A grown man of very ordinary capabilities ought to have known better. We did go out with confidence, but I heard no boasting by the soldiers themselves – but I do not claim to know what noncombatants may have done or said. There were no ropes, and I do not suppose that any soldier ever had a thought of providing one. Our flag was not in any sense ashamed of us, nor we of it. The colors had been bravely borne. All of the color guard but one had been wounded, and the flag itself riddled with bullets, but it was dearer to us than ever, and its display brought neither censure nor discredit to us or it. Every man of the company – and, I believe, of the regiment – had clung to his musket as a man overboard would cling to a life preserver.

It is not my purpose to comment on the strategy or tactics at Bull Run or elsewhere, or the criticism that followed, but we know now that while the plan may have been good, it was most bunglingly executed, and later experience has shown the unwisdom of sending in a regiment at a time to be beaten in detail. It was really an absurd thing to do. I have often thought, too, what a glorious opportunity there was to have sent a brigade around our right flank at the time we were first engaged and taken their line and batteries in reverse. It seems now that it would have been entirely feasible and must have wrecked Beauregard’s army. But it is useless to ‘cry for spilled milk’ and – as ours was badly spilled – I leave this part of the subject without further comment.

The official loss of the regiment as I find it is: killed 42, wounded 108, and missing 30. Many of the wounded and the missing were prisoners. I do not know the exact number of the regiment in the Bull Run Campaign. If we set it at 900, then the total loss of 180 men was twenty percent of the whole number. The strength of Company F when it left the state was 3 officers and 96 enlisted men. When we started on the campaign, Lieut. Hoyt and ten enlisted men were left at the camp. There were 2 officers and 86 enlisted men went out with the company. The loss of the company was: 8 killed or died of their wounds; wounded, 12; and missing, 3 – for a total of 23. The total casualties were 23 – more than twenty-five percent.

Sergeant Charles N. Harris was one of the wounded. A rebel bullet shattered his shoulder, and he was captured and taken to Richmond. He recovered, was paroled, sent home, and finally exchanged. It was supposed at the time that he was dead, and, under that belief, his obituary was printed and funeral services were held. It was thus that he had an opportunity to read of his own funeral.

Company F was not ‘spoiling for a fight’ when it started for Bull Run or on any other occasion, but it meant business, as it always did when confronting an enemy, and did its level best to make things interesting for its ‘friends, the enemy.’ It did not ‘move as steadily as if on parade’ or ‘march undismayed in the face of batteries’ or ‘smile at bursting shells’; but it did try to march wherever it was ordered; we were all more or less scared - and in my case it was more; we ‘dodgedi the shell on the hillside both going and returning; and all through the fight we fully realized that it was a serious business, and I have no doubt we ‘looked it.’ In a word, we fully understood that life and limb were in danger, and the fact impressed itself upon us – much as it would on anyone under like circumstances.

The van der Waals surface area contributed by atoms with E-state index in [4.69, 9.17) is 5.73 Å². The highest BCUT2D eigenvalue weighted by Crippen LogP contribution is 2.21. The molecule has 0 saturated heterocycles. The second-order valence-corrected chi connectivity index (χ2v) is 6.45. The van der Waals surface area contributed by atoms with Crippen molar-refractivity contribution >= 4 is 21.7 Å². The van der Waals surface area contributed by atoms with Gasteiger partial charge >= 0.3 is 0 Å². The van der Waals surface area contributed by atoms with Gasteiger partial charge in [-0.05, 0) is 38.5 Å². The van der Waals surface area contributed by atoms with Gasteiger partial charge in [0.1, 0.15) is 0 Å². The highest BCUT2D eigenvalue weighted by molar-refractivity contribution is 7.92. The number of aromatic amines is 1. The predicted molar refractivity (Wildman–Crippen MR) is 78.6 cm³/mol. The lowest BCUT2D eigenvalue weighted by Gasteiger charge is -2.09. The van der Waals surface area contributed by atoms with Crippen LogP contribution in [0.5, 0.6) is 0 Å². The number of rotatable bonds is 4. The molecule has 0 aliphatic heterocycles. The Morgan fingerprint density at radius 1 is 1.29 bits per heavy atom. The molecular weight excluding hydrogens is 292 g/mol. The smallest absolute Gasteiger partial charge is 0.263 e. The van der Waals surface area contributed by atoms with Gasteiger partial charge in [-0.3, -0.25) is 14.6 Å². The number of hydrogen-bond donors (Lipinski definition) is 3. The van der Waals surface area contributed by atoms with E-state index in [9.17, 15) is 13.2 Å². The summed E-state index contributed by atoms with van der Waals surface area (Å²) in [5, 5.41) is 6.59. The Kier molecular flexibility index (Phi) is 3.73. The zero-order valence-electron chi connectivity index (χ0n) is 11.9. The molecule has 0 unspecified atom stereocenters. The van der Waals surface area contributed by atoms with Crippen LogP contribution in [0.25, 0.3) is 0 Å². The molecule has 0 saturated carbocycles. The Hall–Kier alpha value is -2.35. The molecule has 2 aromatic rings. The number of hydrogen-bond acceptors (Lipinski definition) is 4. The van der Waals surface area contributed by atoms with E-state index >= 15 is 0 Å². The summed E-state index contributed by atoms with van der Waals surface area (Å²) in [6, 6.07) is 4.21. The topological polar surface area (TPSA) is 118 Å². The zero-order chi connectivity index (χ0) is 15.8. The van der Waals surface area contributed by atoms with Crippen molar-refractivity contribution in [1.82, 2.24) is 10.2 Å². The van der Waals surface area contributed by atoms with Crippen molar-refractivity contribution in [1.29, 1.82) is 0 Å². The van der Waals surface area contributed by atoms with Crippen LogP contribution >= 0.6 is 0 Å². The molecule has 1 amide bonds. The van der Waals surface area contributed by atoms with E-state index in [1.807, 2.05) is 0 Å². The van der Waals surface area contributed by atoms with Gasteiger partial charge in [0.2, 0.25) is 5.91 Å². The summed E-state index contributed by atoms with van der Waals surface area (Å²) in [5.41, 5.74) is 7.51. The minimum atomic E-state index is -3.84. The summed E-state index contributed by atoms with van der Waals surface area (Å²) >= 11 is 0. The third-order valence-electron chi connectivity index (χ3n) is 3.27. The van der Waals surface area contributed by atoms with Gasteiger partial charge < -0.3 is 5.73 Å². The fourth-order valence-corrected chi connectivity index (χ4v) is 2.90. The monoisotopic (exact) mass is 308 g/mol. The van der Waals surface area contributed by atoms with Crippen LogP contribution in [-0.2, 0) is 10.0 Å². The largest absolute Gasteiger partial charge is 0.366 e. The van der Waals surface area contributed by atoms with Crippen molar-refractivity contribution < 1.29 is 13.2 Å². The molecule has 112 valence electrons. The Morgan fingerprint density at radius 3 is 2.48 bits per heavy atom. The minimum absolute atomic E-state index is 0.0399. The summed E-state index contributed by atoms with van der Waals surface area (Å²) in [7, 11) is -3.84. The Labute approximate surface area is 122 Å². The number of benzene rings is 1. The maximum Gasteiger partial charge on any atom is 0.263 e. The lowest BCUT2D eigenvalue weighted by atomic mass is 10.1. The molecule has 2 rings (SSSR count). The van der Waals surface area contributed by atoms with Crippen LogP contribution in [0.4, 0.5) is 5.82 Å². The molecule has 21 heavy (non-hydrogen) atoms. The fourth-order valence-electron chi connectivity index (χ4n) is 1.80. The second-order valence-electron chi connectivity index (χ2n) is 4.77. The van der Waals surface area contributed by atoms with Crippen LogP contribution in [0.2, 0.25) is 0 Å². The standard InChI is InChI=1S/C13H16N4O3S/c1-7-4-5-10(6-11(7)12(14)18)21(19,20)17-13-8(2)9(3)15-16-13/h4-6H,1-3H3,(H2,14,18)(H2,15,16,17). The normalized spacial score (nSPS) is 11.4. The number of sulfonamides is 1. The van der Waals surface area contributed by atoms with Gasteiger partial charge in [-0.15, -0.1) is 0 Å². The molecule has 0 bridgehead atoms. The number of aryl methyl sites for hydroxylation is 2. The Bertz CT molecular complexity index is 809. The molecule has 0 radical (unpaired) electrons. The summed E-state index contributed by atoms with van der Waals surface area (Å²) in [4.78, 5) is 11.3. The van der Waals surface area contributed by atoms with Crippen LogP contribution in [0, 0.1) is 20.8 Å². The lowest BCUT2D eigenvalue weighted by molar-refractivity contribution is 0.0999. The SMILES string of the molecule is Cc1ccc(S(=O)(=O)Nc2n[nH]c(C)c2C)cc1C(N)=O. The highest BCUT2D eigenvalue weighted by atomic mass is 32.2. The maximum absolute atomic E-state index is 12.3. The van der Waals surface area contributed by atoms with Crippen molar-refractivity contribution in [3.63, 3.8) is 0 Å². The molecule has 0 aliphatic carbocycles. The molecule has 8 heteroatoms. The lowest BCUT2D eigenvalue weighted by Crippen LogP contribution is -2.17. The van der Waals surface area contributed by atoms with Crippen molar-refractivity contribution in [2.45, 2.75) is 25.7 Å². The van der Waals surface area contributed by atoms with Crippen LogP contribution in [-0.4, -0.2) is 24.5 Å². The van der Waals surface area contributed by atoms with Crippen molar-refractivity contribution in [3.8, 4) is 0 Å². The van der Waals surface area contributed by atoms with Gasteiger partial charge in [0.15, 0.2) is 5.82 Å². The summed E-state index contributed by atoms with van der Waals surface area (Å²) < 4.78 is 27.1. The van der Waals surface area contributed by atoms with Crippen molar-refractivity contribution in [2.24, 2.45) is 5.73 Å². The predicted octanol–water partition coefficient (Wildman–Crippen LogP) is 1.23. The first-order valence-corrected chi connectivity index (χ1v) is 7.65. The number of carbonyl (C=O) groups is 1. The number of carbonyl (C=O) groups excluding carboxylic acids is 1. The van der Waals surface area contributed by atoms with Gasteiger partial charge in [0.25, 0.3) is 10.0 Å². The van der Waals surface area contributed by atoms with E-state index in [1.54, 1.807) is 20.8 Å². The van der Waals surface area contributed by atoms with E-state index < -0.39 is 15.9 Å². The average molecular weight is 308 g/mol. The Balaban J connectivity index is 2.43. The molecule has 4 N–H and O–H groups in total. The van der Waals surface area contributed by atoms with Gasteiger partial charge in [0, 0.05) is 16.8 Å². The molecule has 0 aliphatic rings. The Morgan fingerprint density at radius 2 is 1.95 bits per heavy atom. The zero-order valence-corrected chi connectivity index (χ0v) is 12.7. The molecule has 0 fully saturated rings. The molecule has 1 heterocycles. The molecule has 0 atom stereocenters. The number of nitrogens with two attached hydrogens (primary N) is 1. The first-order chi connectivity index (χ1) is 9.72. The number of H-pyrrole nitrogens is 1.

I desire only to add a few words from the official reports that have a bearing on the matter. Colonel W. B. Franklin of the regular army, who commanded the brigade, said:

The First Minnesota Regiment moved from its position on the left of the field to the support of Ricketts’ battery and gallantly engaged the enemy at that point. It was so near the enemy’s lines that friend and foe were for a time confused. The regiment behaved exceedingly well and finally retired from the field in good order.

I may add, without injustice to any other command, that no other regiment in the brigade or division received such high commendation, and some were directly censured.

James Wright Papers, Minnesota Historical Society, as quoted on pp. 64 – 65 in Keillor, No More Gallant a Deed: A Civil War Memoir of the First Minnesota Volunteers. Used with permission.





More On Handcuffs

29 12 2011

Chief Historian John Hennessy of Fredericksburg & Spotsylvania National Military Park sent Bull Runnings a note and newspaper clipping image yesterday, shedding a little more light on the origins of the Handcuffs Myth:

I recently came across this little notice from the Cleveland Plain Dealer, which offers the only explanation I have ever seen for the handcuff legend. I haven’t looked into the details, but it seems plausible to me. Dunnell was colonel of the Fifth Maine:

The Mystery of the Hand Cuffs

The rebel reports of the Bull Run battle gave, among the list of articles taken, great numbers of hand cuffs. We always thought this entirely bogus, but, it appears it was true except as to numbers, and the explanation has finally leaked out. This is the story: